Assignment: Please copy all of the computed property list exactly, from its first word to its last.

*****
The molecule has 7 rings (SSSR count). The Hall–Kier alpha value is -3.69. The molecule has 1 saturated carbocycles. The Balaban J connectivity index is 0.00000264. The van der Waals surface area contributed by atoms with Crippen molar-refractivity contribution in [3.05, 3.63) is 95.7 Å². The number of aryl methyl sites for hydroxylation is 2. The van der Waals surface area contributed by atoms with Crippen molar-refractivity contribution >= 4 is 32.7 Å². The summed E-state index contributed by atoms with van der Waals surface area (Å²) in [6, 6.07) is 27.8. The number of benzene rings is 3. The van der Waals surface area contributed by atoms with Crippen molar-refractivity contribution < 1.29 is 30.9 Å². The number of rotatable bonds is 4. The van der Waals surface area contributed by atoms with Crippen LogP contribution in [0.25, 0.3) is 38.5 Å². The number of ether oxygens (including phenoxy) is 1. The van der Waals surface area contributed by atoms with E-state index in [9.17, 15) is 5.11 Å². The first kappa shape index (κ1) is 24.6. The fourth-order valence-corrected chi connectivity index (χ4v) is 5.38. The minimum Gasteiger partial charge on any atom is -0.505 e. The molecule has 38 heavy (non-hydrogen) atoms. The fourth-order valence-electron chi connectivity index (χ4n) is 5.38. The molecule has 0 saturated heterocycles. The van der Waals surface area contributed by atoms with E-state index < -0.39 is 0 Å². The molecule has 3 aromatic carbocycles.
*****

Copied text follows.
The molecule has 7 rings (SSSR count). The Hall–Kier alpha value is -3.69. The molecule has 1 saturated carbocycles. The Balaban J connectivity index is 0.00000264. The van der Waals surface area contributed by atoms with Crippen molar-refractivity contribution in [3.05, 3.63) is 95.7 Å². The number of aryl methyl sites for hydroxylation is 2. The van der Waals surface area contributed by atoms with Crippen molar-refractivity contribution >= 4 is 32.7 Å². The summed E-state index contributed by atoms with van der Waals surface area (Å²) in [6, 6.07) is 27.8. The number of benzene rings is 3. The van der Waals surface area contributed by atoms with Crippen molar-refractivity contribution < 1.29 is 30.9 Å². The number of rotatable bonds is 4. The van der Waals surface area contributed by atoms with Crippen LogP contribution in [0.25, 0.3) is 38.5 Å². The number of ether oxygens (including phenoxy) is 1. The van der Waals surface area contributed by atoms with E-state index in [9.17, 15) is 5.11 Å². The first kappa shape index (κ1) is 24.6. The fourth-order valence-corrected chi connectivity index (χ4v) is 5.38. The minimum Gasteiger partial charge on any atom is -0.505 e. The molecule has 38 heavy (non-hydrogen) atoms. The fourth-order valence-electron chi connectivity index (χ4n) is 5.38. The molecule has 0 saturated heterocycles. The van der Waals surface area contributed by atoms with E-state index < -0.39 is 0 Å². The molecule has 3 aromatic carbocycles.